The Dragons of Inaction : Psychological Barriers That

Report
The Dragons of Inaction :
Psychological Barriers That Limit
Climate Change Mitigation
PSYC 515
Tim Enad
Dominique Eyl
Natalie Hejran
Julie Hernandez
Gifford, R. (2011). The dragons of inaction: Psychological barriers that limit
climate change mitigation and adaptation. American Psychologist,
66(4), 290-302. doi: 10.1037/a0023566
Introduction


29 psychological barriers – “dragons of
inaction”
Broken into 7 categories:
◦
◦
◦
◦
◦
◦
◦
Limited cognition
Ideologies
Comparisons with others
Sunk costs
Discredence
Perceived risks
Limited behaviour
Gifford, R. (2011). The dragons of inaction:
Psychological barriers that limit climate
change mitigation and adaptation. American
Psychologist, 66(4), 290-302.doi:
10.1037/a0023566
Limited Cognition

Ancient brain
◦ We remain concerned with present time, dangers, and resources

Environmental numbness
◦ With too much stimuli about the environment, we become
numb to its message

Judgmental discounting
◦ The act of undervaluing future risk
◦ Conditions are perceived as worse in places other than ones
own habitat

Optimism bias
◦ Perception the environment will worsen in the future and in
areas outside where one lives

Perceived behavioural control
◦ A lack of action due to a perceived lack of worthwhile effect
Gifford, R. (2011). The dragons of inaction:
Psychological barriers that limit climate
change mitigation and adaptation. American
Psychologist, 66(4), 290-302.doi:
10.1037/a0023566
Ideologies

Suprahuman powers
◦ A deity or nature itself will solve our climate
problems

Technosalvation
◦ Technology will solve our climate problems

System justification
◦ The tendency to defend the status quo
Gifford, R. (2011). The dragons of inaction:
Psychological barriers that limit climate
change mitigation and adaptation. American
Psychologist, 66(4), 290-302.doi:
10.1037/a0023566
Comparisons with Others

Social comparison
◦ We derive norms about what is right based
on the actions of others
Social norms
 Perceived inequity

◦ The fear you will be taken advantage of by
those who do not take action if you choose
to
Gifford, R. (2011). The dragons of inaction:
Psychological barriers that limit climate
change mitigation and adaptation. American
Psychologist, 66(4), 290-302.doi:
10.1037/a0023566
Sunk Costs

Financial investments
◦ After making a financial investment, it’s hard to
turn your back on it

Behavioural momentum
◦ Some behaviours are so habituated they are
resistant to change
◦ These behaviours require a substantial push to
change

Conflicting values, goals, or aspirations
◦ The desire to get ahead often outranks the desire
to change behaviours to mitigate climate change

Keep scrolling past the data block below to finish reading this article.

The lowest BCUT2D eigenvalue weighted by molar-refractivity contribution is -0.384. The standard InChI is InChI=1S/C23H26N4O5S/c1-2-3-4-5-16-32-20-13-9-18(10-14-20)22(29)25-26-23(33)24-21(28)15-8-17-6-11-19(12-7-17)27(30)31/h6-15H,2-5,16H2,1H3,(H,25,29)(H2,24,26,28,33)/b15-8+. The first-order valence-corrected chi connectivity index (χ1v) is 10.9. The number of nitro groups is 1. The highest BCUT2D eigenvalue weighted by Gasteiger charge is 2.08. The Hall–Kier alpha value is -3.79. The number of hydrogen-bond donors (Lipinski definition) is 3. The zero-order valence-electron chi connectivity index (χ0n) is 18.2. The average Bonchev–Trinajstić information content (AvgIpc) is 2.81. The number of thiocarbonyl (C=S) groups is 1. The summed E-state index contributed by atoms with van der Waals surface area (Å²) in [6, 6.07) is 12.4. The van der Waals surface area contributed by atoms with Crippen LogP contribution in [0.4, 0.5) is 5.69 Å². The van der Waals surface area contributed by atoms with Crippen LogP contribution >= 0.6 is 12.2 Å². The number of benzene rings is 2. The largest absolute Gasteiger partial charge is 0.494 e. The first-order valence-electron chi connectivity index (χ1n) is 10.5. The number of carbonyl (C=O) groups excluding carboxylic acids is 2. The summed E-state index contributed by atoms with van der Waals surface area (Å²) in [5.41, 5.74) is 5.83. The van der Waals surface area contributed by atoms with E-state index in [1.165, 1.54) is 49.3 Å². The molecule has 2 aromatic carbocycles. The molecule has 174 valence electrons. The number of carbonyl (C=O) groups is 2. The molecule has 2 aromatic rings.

Gifford, R. (2011). The dragons of inaction:
Psychological barriers that limit climate
change mitigation and adaptation. American
Psychologist, 66(4), 290-302.doi:
10.1037/a0023566
Discredence

Perceived program inadequacy
◦ Many programs are voluntary so many citizens
think it’s not worth their time

Reactance
◦ Change threatens freedom
Gifford, R. (2011). The dragons of inaction:
Psychological barriers that limit climate
change mitigation and adaptation. American
Psychologist, 66(4), 290-302.doi:
10.1037/a0023566
Perceived Risks and Limited
Behaviour





Functional
Financial
Social
Temporal
Tokenism
◦ Some pro-environmental actions do not do as
much for the environment but are easier for
people to adopt

Rebound effect
◦ Pro-environmental action is taken but results in
anti-environmental behaviour
Gifford, R. (2011). The dragons of inaction:
Psychological barriers that limit climate
change mitigation and adaptation. American
Psychologist, 66(4), 290-302.doi:
10.1037/a0023566
Bill Nye and Rep. Blackburn

https://www.youtube.com/watch?v=MR4
GrHPDcWE
Gifford, R. (2011). The dragons of inaction:
Psychological barriers that limit climate
change mitigation and adaptation. American
Psychologist, 66(4), 290-302.doi:
10.1037/a0023566
Critical Review
Informative Points
Judgmental discounting in Britain: inhabitants
think environmental conditions in similar cities
are worse
 Many of Gifford’s points overlapped: several
dragons are perhaps one idea
 When people are uncertain of the amount left
in a resource pool, they tend to use that
resource at a rate of self-interest rather than
what is best for the environment

Gifford, R. (2011). The dragons of inaction:
Psychological barriers that limit climate
change mitigation and adaptation. American
Psychologist, 66(4), 290-302.doi:
10.1037/a0023566
Critical Review
Weak Arguments



Lack of evidence for the idea of (lack of) place
attachments: people are more likely to care for a
place they feel attached to.
Lack of evidence for discredence: when individuals
hold the views of others in a negative light, they are
unlikely to take direction from those others
No hard evidence that any of the six perceived
risks Gifford mentioned actually lead to
engagement in environmentally friendly behaviors
Gifford, R. (2011). The dragons of inaction:
Psychological barriers that limit climate
change mitigation and adaptation. American
Psychologist, 66(4), 290-302.doi:
10.1037/a0023566
Questions
Do you think the debate mentioned any
dragon of inaction? Was there a proposed
solution?
 Some of these psychological barriers are
similar; should they be approached
together or separately?
 Based on the psychological barriers
presented, which group do you think
would be most effective in bringing about
change?

Gifford, R. (2011). The dragons of inaction:
Psychological barriers that limit climate
change mitigation and adaptation. American
Psychologist, 66(4), 290-302.doi:
10.1037/a0023566

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